I took the opportunity to start this year’s reading with some more work-related material (even though the broader theme of skills in decision making and conflict resolution form important parts of my wider future-preparedness plan as well), I took a look at Tim Hartnett’s Consensus-Oriented Decision Making: The CODM Model for Facilitating Groups to Widespread Agreement. It’s a book about a skill that’s too often completely lacking in business and other contexts: how to sustainably make good and efficient decisions as a group.
One of the first things to note is that the book is NOT about unanimity, which many people confuse the term consensus with. The CODM-model for decision making seeks to make decision making an inclusive, collaborative process that aims for as big a consensus as possible, but it does not necessarily mean the decision is made unanimously. In fact, an entire chapter at the end is dedicated to going through the pros and cons of unanimous decision making; turns out there are many downsides to requiring absolute unanimity, and even many groups whose primary mode of decision making is unanimity, benefit from a less restrictive fall-back mode of e.g. supermajority or majority (which are probably the most suitable default models for most groups). The CODM model can be successfully used across the whole spectrum of decision-making rules, even when the actual decisions are made with the person-in-charge (i.e. by the boss) model. However, when resorting to the person-in-charge model, it’s crucial that the process and views emerging from it are respected by the authority figure – otherwise further engagements with the group will be undermined.
What is a group-based decision-making model good for anyway? Well, we all probably know all too well that if a decision or a line of action is simply thrust upon us, there is often little if any positive commitment to help execute the decision if our voices havenÂ´t been heard at all. What’s more, few significant things can be accomplished by individuals, so this benefit from an engaged group decision-making is a very important one:
The shared ownership of a group decision can foster considerable commitment to the successful implementation of group-generated proposals. A “B grade” decision executed well because of a strong sense of shared ownership may have far better results than an “A grade” decision poorly implemented because of lackluster support.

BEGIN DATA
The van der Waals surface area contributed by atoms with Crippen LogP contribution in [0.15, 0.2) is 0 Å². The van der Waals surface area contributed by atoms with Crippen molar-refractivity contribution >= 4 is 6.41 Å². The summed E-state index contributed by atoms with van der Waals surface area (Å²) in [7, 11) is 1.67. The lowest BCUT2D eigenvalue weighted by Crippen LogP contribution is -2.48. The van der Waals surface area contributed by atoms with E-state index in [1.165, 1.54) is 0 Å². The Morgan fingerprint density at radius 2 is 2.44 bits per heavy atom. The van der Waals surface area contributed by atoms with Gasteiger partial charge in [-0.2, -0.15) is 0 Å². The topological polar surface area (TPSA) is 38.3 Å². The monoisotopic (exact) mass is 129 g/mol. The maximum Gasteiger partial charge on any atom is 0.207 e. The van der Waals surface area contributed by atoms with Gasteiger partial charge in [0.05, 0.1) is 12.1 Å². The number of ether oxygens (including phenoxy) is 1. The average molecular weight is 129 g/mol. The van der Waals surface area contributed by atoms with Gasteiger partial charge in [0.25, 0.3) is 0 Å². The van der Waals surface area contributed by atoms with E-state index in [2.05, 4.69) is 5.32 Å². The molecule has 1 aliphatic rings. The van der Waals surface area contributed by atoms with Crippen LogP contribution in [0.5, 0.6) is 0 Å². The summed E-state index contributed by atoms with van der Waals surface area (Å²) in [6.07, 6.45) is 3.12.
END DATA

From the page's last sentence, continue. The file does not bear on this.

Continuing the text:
That is a very important point; the overall long-term health of a group is typically much more important than any decision the group makes; hence it’s very important for the group members to feel included and respected in the decision-making process, even if they don’t always get everything everyone wants (which nearly never happens). So what is the CODM model? It’s a seven-step process that consists of:
- Framing the Topic
- Open Discussion
- Identifying Underlying Concerns
- Collaborative Proposal Development
- Choosing a Direction
- Synthesizing a Final Proposal
Each of the above steps consists of several sub-steps; the book goes in quite a bit of detail, down the providing very useful language guidance for facilitators in how to approach each of the steps and prepare and guide the group through them, as well as how to defuse situations that could lead to arguments and how to return the group to productive working mode. The work also ties in well with techniques such as Focused Conversation Method and Nonviolent Communication (NVC) developed by Marshal Rosenburg. Working in an environment where stakeholders are numerous and distributed widely, I noted that the book covers stakeholder engagement rather briefly and almost passingly mentions options for things like interviewing stakeholders – so that part of the process will probably need more emphasis in certain environments than is given to it in the book.
As I haven’t actually tried the CODM facilitation model in practice yet, I cannot comment on the efficacy of the model; it does, however, appear to be an extremely useful model and something that will certainly come in handy. It’s also a flexible model in that many of the steps can be skipped for certain types of decisions and some shortcuts (such as referring a decision to a committee) are provided for some steps that can be used where appropriate. It provides very useful frameworks as well as practical guidance that cannot help but make group decision-making more effective, if implemented properly. An unfortunate fact that I have noticed in many corporate environments is that often companies are unwilling to develop or use facilitation resources sufficiently; all too often dysfunctional group behavior is allowed to continue without even trying to bring some structure, such as CODM, into the decision making process. So the book is not only a highly useful guide from a practical point of view, but it also highlights the importance of skilled facilitators in many situations.